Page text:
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Houston Law Review




Today, we have a two-tiered trademark system. In the top tier, both parties can afford to litigate. In the lower tier, only one party can. This two-tiered system has arisen over the last century because courts refused to follow the law. Faced with trademark law that led to seemingly unjust outcomes in the case before them, courts rewrote trademark law. When those initial rewrites led to different sorts of seeming injustice as cases continued to arise, courts rewrote trademark law again and again. Moreover, judges rewrote trademark law not as part of any systemic and coherent plan for trademark law, but through ad hoc decision-making attempting to achieve what particular judges in particular cases perceived as justice for the particular parties before them. The net result has been a sharp increase in the complexity and uncertainty associated with trademark law, and the expense of resolving trademark disputes. As a result, many entities can no longer afford to participate in the trademark system at all. They can afford neither to defend themselves against overreaching assertions of trademark infringement nor to assert their own trademark rights against even straightforward acts of infringement. For a party who cannot afford the high cost of trademark litigation, when a dispute arises, the party loses. The party loses not because justice or some version of it requires that result. Rather, the party loses because it cannot afford the increasingly high cost of trademark litigation. To remedy this situation, I, like others recently, call for a return to simpler rules in trademark law and to an increased reliance on the registration system as a less expensive means to resolve trademark disputes.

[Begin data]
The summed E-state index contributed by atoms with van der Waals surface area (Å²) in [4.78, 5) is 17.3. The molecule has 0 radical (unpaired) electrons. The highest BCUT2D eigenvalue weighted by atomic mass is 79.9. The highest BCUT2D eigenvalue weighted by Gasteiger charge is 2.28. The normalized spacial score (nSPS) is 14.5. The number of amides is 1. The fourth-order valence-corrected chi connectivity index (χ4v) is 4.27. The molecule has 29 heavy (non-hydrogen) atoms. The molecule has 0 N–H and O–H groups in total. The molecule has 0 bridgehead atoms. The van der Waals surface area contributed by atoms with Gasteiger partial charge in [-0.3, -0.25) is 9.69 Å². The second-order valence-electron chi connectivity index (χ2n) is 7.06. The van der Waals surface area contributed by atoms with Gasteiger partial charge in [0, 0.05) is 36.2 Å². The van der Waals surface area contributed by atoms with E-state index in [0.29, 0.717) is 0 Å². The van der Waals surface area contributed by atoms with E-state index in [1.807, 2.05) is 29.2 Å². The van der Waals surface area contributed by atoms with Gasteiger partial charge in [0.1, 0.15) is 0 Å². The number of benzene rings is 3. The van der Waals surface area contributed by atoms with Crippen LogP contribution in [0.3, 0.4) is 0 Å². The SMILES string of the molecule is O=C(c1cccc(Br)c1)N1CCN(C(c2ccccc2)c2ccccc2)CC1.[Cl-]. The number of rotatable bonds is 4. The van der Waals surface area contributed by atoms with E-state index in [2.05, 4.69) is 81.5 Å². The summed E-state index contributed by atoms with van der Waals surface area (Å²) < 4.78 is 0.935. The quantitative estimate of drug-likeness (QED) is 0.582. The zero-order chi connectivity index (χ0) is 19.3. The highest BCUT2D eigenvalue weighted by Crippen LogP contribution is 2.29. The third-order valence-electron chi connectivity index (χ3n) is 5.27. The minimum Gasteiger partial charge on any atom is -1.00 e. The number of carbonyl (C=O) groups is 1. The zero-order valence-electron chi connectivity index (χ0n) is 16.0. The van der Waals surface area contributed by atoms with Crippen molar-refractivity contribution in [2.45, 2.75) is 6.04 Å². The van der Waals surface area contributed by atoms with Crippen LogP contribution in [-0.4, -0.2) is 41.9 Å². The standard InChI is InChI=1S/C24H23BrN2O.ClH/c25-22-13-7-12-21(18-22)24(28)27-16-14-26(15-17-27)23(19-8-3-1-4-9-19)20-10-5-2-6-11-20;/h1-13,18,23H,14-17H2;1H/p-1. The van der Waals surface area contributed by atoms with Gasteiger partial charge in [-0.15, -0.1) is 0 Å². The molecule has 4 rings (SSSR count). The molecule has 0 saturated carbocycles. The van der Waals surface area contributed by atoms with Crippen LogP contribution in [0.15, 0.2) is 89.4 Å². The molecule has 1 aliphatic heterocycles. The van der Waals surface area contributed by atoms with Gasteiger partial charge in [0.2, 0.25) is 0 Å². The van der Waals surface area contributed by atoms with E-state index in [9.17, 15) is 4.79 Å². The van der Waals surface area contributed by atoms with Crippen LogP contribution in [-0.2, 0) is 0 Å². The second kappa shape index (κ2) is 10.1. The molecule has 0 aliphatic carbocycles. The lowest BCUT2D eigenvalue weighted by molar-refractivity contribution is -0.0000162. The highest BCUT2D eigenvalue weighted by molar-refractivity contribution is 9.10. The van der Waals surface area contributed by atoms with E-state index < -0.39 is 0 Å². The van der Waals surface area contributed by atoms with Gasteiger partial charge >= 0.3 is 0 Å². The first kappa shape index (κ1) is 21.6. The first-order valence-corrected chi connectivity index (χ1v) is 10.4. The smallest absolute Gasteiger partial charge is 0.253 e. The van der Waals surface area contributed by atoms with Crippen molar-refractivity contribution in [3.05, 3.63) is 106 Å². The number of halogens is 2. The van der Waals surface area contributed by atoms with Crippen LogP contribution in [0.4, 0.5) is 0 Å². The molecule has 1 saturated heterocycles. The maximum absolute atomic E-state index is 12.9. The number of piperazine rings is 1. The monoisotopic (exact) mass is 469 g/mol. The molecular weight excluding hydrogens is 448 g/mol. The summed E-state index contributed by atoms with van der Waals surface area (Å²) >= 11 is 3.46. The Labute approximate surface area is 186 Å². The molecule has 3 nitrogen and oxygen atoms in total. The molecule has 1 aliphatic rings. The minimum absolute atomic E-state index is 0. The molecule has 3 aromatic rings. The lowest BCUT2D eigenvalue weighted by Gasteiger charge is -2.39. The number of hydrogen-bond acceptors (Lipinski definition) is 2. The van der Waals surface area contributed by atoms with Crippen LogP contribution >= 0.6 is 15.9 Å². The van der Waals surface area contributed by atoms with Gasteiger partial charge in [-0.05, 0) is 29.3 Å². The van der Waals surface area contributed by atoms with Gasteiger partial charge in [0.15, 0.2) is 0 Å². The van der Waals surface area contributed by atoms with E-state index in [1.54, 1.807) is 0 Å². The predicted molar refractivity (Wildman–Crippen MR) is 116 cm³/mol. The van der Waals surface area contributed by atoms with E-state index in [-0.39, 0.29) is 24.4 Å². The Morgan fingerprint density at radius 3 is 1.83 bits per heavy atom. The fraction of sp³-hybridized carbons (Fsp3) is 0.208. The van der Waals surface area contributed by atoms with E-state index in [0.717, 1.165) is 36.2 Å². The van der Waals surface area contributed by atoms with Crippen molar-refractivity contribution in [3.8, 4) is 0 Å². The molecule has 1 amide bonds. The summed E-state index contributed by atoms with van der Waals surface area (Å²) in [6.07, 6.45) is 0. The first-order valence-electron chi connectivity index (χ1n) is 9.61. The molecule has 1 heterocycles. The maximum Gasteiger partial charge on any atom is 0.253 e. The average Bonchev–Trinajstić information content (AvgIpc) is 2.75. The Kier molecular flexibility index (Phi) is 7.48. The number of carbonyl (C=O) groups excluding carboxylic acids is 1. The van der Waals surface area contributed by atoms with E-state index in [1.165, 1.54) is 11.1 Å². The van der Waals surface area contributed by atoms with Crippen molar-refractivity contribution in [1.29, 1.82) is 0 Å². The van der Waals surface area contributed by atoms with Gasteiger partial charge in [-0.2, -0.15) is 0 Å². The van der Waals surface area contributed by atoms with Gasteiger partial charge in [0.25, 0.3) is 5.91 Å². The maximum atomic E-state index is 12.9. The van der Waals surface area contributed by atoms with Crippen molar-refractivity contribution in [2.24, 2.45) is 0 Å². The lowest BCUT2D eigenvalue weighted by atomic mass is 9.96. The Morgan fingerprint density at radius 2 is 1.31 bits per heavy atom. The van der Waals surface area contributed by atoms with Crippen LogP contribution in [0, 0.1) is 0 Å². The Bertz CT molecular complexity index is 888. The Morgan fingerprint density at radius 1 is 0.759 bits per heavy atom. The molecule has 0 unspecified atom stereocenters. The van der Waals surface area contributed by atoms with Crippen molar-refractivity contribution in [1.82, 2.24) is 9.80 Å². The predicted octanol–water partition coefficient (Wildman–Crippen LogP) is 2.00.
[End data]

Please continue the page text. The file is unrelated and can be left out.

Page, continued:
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University of Houston Law Center

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